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A chapter closes

Dateline: Oct 10, 1999

ALWAYS THE CONSUMMATE PROFESSIONAL, Australiaís biggest-selling author died as he had lived. And as he would have wished. With a pen in his hand. Morris West, the author of more than 30 books that have sold upwards of 70 million copies around the world, was working at his desk on Saturday afternoon when his heart "just stopped".

Six weeks away from delivering his latest novel, The Last Confession, to his publishers, he had spent the day surrounded by family. His grandchildren from America had arrived the previous day for a visit, and in the early afternoon he had frolicked in the pool with his youngest grandson. Then with the discipline of half a century, he retired to "the inner sanctum" of his Sydney Northern Beaches home to do an hourís work.

There, surrounded by bookcases of his own novels in multiple translation and amid walls hung with his own artwork and framed certificates denoting Fellowship of the World Academy of Art and Science and his Order of Australia, he died. He was discovered soon after by his wife of 46 years, Joy, with his head resting on his manuscript. He had passed on with his eyes wide open, his pen still gripped in his hand, his last word tailing off into a squiggle of eternity.

It was a quick, painless exit befitting a man who in so many ways had been larger than life, whose spiritual and creative questing had taken him to unknown heights of success and unknowable depths of personal angst. "His biggest fear," said his son Chris OíHanlon yesterday, "if he had one at all, was not of death but of becoming incapacitated and not being able to write or communicate. He would have been pleased at the manner of his going."

At 83, West had already faced death five times: once when suicide seemed attractive amid the trauma of a nervous breakdown, four times from physical effects - the first in 1960 with viral pneumonia, the next when an undiagnosed ulcer hemorrhaged, again in 1987 when a coronary double bypass was touch and go, and last year when he had several heart attacks.

After the bypass episode, he told me that "one had to consider on what terms one lived or died. And I was able to say, well fine, Iíve had a lot of love in my life, I donít have any enmities I want to preserve, I have forgiven as I hope to be forgiven. One is conscious of mortality but absolutely not afraid of it ... every transient day is simply a blessed one."

The eldest of six and the father of six, West inherited from his Irish mother a propensity for tall-tale telling, from his travelling salesman father a love of the journey. He entered a religious order at 14, "seduced ... by a clever proselytizing approach when I was vulnerable because of a troubled home life", leaving at 25 to become a cypher officer in the AIF and later the "wonder boy of radio". After subsequent periods as a journalist and pot-boiler novelist, he hit the big time with publication of his novel The Devilís Advocate in 1959.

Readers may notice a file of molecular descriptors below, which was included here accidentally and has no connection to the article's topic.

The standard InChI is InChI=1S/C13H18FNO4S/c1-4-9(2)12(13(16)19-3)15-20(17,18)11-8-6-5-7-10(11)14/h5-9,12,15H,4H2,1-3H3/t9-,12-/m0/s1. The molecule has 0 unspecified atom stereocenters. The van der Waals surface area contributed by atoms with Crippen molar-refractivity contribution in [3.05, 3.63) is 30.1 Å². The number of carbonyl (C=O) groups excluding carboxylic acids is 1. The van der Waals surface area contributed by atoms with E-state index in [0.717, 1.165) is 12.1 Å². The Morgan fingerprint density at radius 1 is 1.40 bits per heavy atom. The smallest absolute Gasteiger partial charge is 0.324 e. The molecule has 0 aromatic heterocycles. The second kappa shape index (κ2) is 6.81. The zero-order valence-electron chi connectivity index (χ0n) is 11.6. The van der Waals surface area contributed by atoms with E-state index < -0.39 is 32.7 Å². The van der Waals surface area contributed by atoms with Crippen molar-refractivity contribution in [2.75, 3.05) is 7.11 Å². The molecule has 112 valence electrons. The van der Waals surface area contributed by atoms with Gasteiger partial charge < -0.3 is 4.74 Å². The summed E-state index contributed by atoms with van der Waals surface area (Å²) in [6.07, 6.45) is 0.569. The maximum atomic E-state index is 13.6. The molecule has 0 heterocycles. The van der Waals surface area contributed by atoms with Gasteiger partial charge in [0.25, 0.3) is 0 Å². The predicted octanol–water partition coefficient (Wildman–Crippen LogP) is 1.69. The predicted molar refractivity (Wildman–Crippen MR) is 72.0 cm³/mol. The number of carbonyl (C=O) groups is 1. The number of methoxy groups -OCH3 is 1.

His career then became the stuff of writersí dreams. Hollywood movies, million-dollar advances, a worldwide audience. His books often centred on Vatican politics, and he became a religious gadfly to a Catholic church he loved but with which he fought lifelong battles over issues of conscience and charity. Morag Fraser, editor of the Jesuit magazine Eureka Street, said yesterday that he "was a monumentally alive human being who knew no distinction between his inner and outer lives - he was very strong spiritually but also a man of the world, a human being of great humour and resilience which he needed to survive as triumphantly as he did the adversity he experienced with the Catholic Church."

His international sales success also alienated Australiaís literary community, and he was often disparaged as a "populist pot-boiler". Despite this and a baronial manner that disguised a wry humility and self-awareness, he was a long-term supporter of Australian writing who fought for better conditions. Elizabeth Webby, professor of Australian literature at Sydney University, said yesterday that he had been "a very important role model in showing how it was possible for Australians to become international bestsellers".

The family plans a low-key funeral for relatives and close friends mid-week at which his friend of 40 years, fellow best-selling author Jon Cleary, will give the eulogy. Yesterday Cleary was "too devastated" to talk at length. "I had huge affection for Morris ... I knew the human side of him, he was one of the kindest men Iíve ever met. He had true charity, not the chequebook kind which is so easy if you have money but an abundant charity of the spirit."

The church itself, however, was not so unbending. Cardinal Clancy was unavailable for comment and it was left to Brother Laurie Needham, the deputy to the Australian Provincial of the Christian Brothers, to note only that "the Brothers mourn Morris Westís passing and recognise his talents as a writer." Such terseness would have pleased the unyielding Vatican warrior.

This article was first published in The Australian.

Copyright © Murray Waldren 1999

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